Winter Olympics 2002 Ice Hockey Winter Olympics 2002 Ice Hockey


American anthem

USA beats Germany to set up semifinal game against Russia

Posted: Wednesday February 20, 2002 8:30 PM
Updated: Thursday February 21, 2002 12:10 AM
  Mike Richter Mike Richter made 28 saves to set up a second U.S.-Russia game on Friday. AP

WEST VALLEY CITY, Utah (AP) -- Just as it did in 1980, the U.S. Olympic hockey team is beginning to believe in the magic word "destiny."

John LeClair, losing a tooth but not his scoring touch, and linemate Brett Hull each scored a goal and the streaking United States closed within a victory of its first Olympic medal since the Lake Placid Games, beating Germany 5-0 Wednesday.

Mike Modano, the third member of the productive U.S. top line, had two assists, while Jeremy Roenick, Chris Chelios and Tony Amonte also scored to back Mike Richter's 28-save effort.

The United States now plays Russia on Friday in a semifinal rematch of their 2-2 tie Saturday that drew the largest U.S. TV audience for hockey since the 1980 Olympics. Russia beat defending gold medalist Czech Republic 1-0 Wednesday.

"Takiní Care of Business" was a song in 1974 by Bachman-Turner Overdrive -- a Canadian band. However, the Americans seem to have appropriated it as their theme song in these Olympic Games (hope itís OK with Wayne).

Anyway, after the massive upset earlier in the day by Belarus, Team USA refused to play the dupe to Germany. They were methodical rather than menacing, functional rather than flashy. They skated with precision and purpose, keeping the puck deep in the German zone.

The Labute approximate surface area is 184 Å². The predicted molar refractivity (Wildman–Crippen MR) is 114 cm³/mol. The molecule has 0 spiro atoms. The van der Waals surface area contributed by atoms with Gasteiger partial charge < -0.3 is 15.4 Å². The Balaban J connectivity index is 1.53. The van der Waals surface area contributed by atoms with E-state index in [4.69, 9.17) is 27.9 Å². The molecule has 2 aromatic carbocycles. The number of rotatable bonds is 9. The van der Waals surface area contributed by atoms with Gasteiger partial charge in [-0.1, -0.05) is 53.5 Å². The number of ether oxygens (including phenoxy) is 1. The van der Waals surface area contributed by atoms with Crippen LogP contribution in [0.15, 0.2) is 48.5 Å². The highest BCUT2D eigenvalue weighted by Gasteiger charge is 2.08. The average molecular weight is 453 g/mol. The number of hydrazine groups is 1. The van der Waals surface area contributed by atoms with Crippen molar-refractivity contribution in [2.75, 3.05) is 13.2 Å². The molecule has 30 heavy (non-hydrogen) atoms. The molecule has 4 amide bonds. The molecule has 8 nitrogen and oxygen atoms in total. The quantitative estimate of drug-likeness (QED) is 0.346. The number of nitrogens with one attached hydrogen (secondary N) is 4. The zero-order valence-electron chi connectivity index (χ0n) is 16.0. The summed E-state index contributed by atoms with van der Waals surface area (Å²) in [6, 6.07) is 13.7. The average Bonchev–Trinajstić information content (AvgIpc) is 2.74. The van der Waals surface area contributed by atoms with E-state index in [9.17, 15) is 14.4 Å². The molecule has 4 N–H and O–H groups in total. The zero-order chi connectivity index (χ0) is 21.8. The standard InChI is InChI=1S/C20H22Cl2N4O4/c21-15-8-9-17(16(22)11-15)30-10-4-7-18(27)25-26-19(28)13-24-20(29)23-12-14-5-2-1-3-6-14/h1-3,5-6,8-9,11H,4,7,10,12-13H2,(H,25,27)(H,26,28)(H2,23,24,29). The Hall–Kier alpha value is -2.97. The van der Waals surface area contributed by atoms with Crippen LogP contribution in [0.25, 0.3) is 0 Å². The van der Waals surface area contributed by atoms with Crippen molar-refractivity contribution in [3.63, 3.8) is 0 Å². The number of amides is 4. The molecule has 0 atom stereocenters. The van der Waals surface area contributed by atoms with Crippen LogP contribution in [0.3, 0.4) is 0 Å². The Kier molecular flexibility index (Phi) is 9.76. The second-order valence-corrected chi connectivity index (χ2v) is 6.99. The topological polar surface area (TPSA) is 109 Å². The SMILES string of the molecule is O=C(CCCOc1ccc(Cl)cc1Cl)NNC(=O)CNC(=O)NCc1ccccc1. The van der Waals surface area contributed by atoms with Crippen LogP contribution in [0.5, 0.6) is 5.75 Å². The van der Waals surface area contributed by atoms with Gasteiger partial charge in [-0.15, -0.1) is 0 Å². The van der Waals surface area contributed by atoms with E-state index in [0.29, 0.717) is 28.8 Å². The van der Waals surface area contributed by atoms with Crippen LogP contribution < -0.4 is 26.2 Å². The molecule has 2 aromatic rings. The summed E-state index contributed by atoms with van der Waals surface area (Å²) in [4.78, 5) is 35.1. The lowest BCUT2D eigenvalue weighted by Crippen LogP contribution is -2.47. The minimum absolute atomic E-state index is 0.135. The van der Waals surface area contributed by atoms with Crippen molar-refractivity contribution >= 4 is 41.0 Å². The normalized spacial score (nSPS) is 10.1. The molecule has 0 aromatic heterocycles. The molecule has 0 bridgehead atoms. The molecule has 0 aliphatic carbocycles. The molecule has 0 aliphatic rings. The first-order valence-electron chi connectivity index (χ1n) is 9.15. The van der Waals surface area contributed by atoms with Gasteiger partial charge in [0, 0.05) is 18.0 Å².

With just one 5-on-3 power-play goal to show for their excellence in the first, they easily rectified that situation in the second. They scored in the first minute and seemingly at will after that.

The fourth goal, though, was symbolic of the total team approach evident once again in the Americansí game. Mike York locked up along the boards just inside the defensive blueline. He took his man out and shielded the puck, allowing defenseman Gary Suter to read the play, slide over and collect the loose puck. Suter quickly made the outlet pass, springing Tony Amonte and Jeremy Roenick on a 2-on-1. Roenick received the cross-ice feed on the fly from Amonte. Once the goaltender and defenseman committed to a Roenick shot, he pulled it down and slid the puck back to Amonte, who had assertively continued his path to the far post, easily tapping it home.

Hustle, reading, reacting, teamwork and unselfishness all exhibited -- on one play and throughout the proceedings thus far. Talk about taking care of business.  

And how's this for coincidence: Not only is Herb Brooks the U.S. coach, as he was in 1980, but Friday is the 22nd anniversary of the "Miracle on Ice" - America's 4-3 Olympic upset by a group of inspired amateurs of the seemingly unbeatable Soviet Union hockey machine.

Asked the differences between that Olympic semifinal game and this one, Brooks said, not even breaking into a smile, "We're going to watch the U.S. women's game."

Otherwise, Brooks repeatedly refused all comparisons as he tries to keep the focus on this group of NHL stars, saying, "There are no similarities whatsoever. I don't know what else to say."

Some of his players respectfully disagree, saying they watched that historic game and envisioned playing a similar game sometime in their careers. Several players said this matchup almost seemed fated, with Brooks coaching again and the identical date.

"Some of the guys were talking in the locker room about that," Modano said. "I played with Neal Broten, who was on that team, and he said there's never been anything like it."